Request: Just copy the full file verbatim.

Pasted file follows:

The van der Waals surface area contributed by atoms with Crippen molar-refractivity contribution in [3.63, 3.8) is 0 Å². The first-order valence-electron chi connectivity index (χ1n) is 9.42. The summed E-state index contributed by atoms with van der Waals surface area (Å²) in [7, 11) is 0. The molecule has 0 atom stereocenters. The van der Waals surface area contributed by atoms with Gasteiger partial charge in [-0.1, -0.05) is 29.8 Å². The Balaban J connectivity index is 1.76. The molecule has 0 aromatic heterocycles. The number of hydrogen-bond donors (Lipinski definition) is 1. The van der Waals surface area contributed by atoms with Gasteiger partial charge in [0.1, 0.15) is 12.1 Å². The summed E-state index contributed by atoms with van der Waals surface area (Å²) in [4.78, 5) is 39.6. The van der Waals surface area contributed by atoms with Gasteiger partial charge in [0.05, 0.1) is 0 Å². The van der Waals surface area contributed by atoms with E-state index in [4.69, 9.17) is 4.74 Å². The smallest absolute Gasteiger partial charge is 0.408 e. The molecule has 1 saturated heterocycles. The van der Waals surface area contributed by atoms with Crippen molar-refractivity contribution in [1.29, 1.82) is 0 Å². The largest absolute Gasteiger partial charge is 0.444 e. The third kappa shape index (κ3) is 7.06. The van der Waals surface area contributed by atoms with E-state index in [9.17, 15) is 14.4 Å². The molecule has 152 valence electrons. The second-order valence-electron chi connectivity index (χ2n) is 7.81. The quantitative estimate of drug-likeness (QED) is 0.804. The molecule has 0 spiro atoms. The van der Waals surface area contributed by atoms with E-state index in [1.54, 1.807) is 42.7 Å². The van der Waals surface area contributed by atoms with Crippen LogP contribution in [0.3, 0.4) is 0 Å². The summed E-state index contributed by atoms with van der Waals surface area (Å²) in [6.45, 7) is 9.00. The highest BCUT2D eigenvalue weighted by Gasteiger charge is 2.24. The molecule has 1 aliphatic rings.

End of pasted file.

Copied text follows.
The van der Waals surface area contributed by atoms with Crippen molar-refractivity contribution in [3.63, 3.8) is 0 Å². The first-order valence-electron chi connectivity index (χ1n) is 9.42. The summed E-state index contributed by atoms with van der Waals surface area (Å²) in [7, 11) is 0. The molecule has 0 atom stereocenters. The van der Waals surface area contributed by atoms with Gasteiger partial charge in [-0.1, -0.05) is 29.8 Å². The Balaban J connectivity index is 1.76. The molecule has 0 aromatic heterocycles. The number of hydrogen-bond donors (Lipinski definition) is 1. The van der Waals surface area contributed by atoms with Gasteiger partial charge in [0.1, 0.15) is 12.1 Å². The summed E-state index contributed by atoms with van der Waals surface area (Å²) in [4.78, 5) is 39.6. The van der Waals surface area contributed by atoms with Gasteiger partial charge in [0.05, 0.1) is 0 Å². The van der Waals surface area contributed by atoms with E-state index in [4.69, 9.17) is 4.74 Å². The smallest absolute Gasteiger partial charge is 0.408 e. The molecule has 1 saturated heterocycles. The van der Waals surface area contributed by atoms with Crippen molar-refractivity contribution in [1.29, 1.82) is 0 Å². The largest absolute Gasteiger partial charge is 0.444 e. The third kappa shape index (κ3) is 7.06. The van der Waals surface area contributed by atoms with E-state index in [9.17, 15) is 14.4 Å². The molecule has 152 valence electrons. The second-order valence-electron chi connectivity index (χ2n) is 7.81. The quantitative estimate of drug-likeness (QED) is 0.804. The molecule has 0 spiro atoms. The van der Waals surface area contributed by atoms with E-state index in [1.54, 1.807) is 42.7 Å². The van der Waals surface area contributed by atoms with Crippen LogP contribution in [0.3, 0.4) is 0 Å². The summed E-state index contributed by atoms with van der Waals surface area (Å²) in [6.45, 7) is 9.00. The highest BCUT2D eigenvalue weighted by Gasteiger charge is 2.24. The molecule has 1 aliphatic rings.